Where The Discussion Of Space Tourism Began…

To understand the enthusiasm and efforts by those who seek to move from our current, national human space flight program to one run by commercial entities begins with the 2002 Futron “Space Tourism Market Study: Orbital Space Travel And Destinations With Suborbital Space Travel“. It is this study that forms the intellectual foundation for those who believe space tourism will soon be a profitable market, including especially those in the Executive Branch and at NASA. All subsequent studies on commercial human space flight derive from the conclusions of the Futron study and branches to other studies to some greater or lesser degree.

But the Futron study’s predictions have proven wildly inaccurate. For example, the study predicted that by 2010 there would be roughly 1,000 suborbital passengers and by 2011 15 orbital passengers–to date, there have been no suborbital passengers and 7 orbital passengers have flown since 2001. On January 12 of this year, Space Adventures and Russia announced that orbital space tourism would resume in 2013, with 1-2 passengers per year, the same year that the Futron study predicted that there would be 2,000 suborbital and 20 orbital passengers.

Given the importance, inspirational or otherwise, as well as the missed predictions of the Futron study, it’s important to understand what the study’s authors got right and wrong. Certainly, the Futron study didn’t envision every single commercial satellite launch company (Boeing, LockMart, Kistler, Roton, Sea Launch, etc.) either filing for bankruptcy or being forced into a marriage of convenience, as were Boeing and LockMart, to avert Ch. 11. The unanticipated difficulty of reaching space has caused hiccups for more than solely those who authored that study.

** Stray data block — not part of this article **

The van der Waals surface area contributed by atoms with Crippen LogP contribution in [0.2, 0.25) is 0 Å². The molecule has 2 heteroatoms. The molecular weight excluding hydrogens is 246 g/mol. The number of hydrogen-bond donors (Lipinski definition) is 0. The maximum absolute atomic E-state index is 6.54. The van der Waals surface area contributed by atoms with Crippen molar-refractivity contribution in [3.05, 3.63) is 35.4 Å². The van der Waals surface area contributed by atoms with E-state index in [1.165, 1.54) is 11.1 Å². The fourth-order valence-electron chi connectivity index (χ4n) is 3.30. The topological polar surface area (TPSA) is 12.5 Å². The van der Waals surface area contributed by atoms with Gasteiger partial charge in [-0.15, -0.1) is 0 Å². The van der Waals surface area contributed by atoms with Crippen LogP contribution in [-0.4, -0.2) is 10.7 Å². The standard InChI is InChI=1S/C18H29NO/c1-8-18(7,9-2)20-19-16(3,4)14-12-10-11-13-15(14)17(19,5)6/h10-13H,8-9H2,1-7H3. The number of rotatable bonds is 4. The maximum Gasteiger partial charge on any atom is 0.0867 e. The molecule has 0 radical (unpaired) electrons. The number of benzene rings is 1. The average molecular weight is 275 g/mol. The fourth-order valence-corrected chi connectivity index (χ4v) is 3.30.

It took 31 years from the time of Kittyhawk for a commercially viable airliner to be developed. Since space is obviously much more difficult to safely access, after 66 years is the stage set for the first commercially viable space tourism rocket? What is the key to profitability for suborbital and orbital space tourism? Is it how efficiently the rocket launches tourists? If so, has rocket performance, as measured either by the propulsion system’s specific impulse or the percentage of payload to rocket weight, improved in 8 years since the Futron study was completed? What portion of potential profitability in space tourism hinges upon how the business is operated? Or is space tourism profitable only in so far as it is subsidized, either through direct contributions or indirectly through infrastructure and tax contributions? Why do the players in the space tourism market believe that their way of getting into suborbital or orbital space will make their efforts profitable? Lastly, what lessons might the disastrous experience of the commercial satellite launch market hold for the tourist launch market?

Acolytes of the 2002 Futron study in the White House and at NASA have been willing to forsake NASA’s current and future human space flight efforts in lieu of commercial cargo or crew launch capabilities that do not yet exist and the businesses undertaking those future efforts are as yet untested. This study is made available so that readers can make their own determination as to whether the study’s disciples are far-sighted visionaries or starry-eye’d idealists.